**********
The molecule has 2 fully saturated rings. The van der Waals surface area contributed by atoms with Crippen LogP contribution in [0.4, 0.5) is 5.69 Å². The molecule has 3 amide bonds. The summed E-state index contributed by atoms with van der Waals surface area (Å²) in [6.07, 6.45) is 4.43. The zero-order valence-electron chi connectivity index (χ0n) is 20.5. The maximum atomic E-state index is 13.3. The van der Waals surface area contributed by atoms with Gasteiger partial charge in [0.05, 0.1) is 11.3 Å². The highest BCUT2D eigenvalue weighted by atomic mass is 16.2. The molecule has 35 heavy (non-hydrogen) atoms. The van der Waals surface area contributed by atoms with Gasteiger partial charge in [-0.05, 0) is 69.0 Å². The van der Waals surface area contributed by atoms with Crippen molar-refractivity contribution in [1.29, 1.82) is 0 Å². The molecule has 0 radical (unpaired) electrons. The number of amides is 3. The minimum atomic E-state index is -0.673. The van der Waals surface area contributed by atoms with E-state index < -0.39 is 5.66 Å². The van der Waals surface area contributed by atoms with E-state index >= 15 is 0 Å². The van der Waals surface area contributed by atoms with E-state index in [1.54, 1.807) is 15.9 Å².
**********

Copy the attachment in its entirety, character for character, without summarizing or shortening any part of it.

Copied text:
The molecule has 2 fully saturated rings. The van der Waals surface area contributed by atoms with Crippen LogP contribution in [0.4, 0.5) is 5.69 Å². The molecule has 3 amide bonds. The summed E-state index contributed by atoms with van der Waals surface area (Å²) in [6.07, 6.45) is 4.43. The zero-order valence-electron chi connectivity index (χ0n) is 20.5. The maximum atomic E-state index is 13.3. The van der Waals surface area contributed by atoms with Gasteiger partial charge in [0.05, 0.1) is 11.3 Å². The highest BCUT2D eigenvalue weighted by atomic mass is 16.2. The molecule has 35 heavy (non-hydrogen) atoms. The van der Waals surface area contributed by atoms with Gasteiger partial charge in [-0.05, 0) is 69.0 Å². The van der Waals surface area contributed by atoms with Crippen molar-refractivity contribution in [1.29, 1.82) is 0 Å². The molecule has 0 radical (unpaired) electrons. The number of amides is 3. The minimum atomic E-state index is -0.673. The van der Waals surface area contributed by atoms with E-state index < -0.39 is 5.66 Å². The van der Waals surface area contributed by atoms with E-state index >= 15 is 0 Å². The van der Waals surface area contributed by atoms with E-state index in [1.54, 1.807) is 15.9 Å².